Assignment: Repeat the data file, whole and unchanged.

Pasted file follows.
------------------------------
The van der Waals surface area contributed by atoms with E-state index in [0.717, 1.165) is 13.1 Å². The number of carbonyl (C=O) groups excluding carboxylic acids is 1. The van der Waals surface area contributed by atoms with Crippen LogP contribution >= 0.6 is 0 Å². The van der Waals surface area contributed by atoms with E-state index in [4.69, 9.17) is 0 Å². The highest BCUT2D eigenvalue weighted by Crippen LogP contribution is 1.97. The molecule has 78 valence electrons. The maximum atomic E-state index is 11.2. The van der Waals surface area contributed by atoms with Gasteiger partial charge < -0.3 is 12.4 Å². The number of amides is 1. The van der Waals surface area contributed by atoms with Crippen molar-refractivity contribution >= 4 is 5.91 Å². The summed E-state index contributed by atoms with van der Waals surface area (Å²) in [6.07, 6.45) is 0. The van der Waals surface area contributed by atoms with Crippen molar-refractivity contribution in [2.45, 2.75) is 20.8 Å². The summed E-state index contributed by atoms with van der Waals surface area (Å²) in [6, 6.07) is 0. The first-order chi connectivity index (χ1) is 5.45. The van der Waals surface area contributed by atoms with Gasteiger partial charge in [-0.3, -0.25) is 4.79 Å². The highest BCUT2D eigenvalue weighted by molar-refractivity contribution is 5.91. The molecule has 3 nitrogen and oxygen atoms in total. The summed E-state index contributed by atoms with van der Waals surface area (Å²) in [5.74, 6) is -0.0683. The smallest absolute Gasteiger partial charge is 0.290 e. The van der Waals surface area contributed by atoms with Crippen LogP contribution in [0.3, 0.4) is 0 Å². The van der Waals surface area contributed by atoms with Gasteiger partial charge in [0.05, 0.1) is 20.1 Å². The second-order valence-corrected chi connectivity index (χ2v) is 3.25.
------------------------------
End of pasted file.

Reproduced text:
The van der Waals surface area contributed by atoms with E-state index in [0.717, 1.165) is 13.1 Å². The number of carbonyl (C=O) groups excluding carboxylic acids is 1. The van der Waals surface area contributed by atoms with Crippen LogP contribution >= 0.6 is 0 Å². The van der Waals surface area contributed by atoms with E-state index in [4.69, 9.17) is 0 Å². The highest BCUT2D eigenvalue weighted by Crippen LogP contribution is 1.97. The molecule has 78 valence electrons. The maximum atomic E-state index is 11.2. The van der Waals surface area contributed by atoms with Gasteiger partial charge < -0.3 is 12.4 Å². The number of amides is 1. The van der Waals surface area contributed by atoms with Crippen molar-refractivity contribution >= 4 is 5.91 Å². The summed E-state index contributed by atoms with van der Waals surface area (Å²) in [6.07, 6.45) is 0. The van der Waals surface area contributed by atoms with Crippen molar-refractivity contribution in [2.45, 2.75) is 20.8 Å². The summed E-state index contributed by atoms with van der Waals surface area (Å²) in [6, 6.07) is 0. The first-order chi connectivity index (χ1) is 5.45. The van der Waals surface area contributed by atoms with Gasteiger partial charge in [-0.3, -0.25) is 4.79 Å². The highest BCUT2D eigenvalue weighted by molar-refractivity contribution is 5.91. The molecule has 3 nitrogen and oxygen atoms in total. The summed E-state index contributed by atoms with van der Waals surface area (Å²) in [5.74, 6) is -0.0683. The smallest absolute Gasteiger partial charge is 0.290 e. The van der Waals surface area contributed by atoms with Crippen LogP contribution in [0.3, 0.4) is 0 Å². The van der Waals surface area contributed by atoms with Gasteiger partial charge in [0.05, 0.1) is 20.1 Å². The second-order valence-corrected chi connectivity index (χ2v) is 3.25.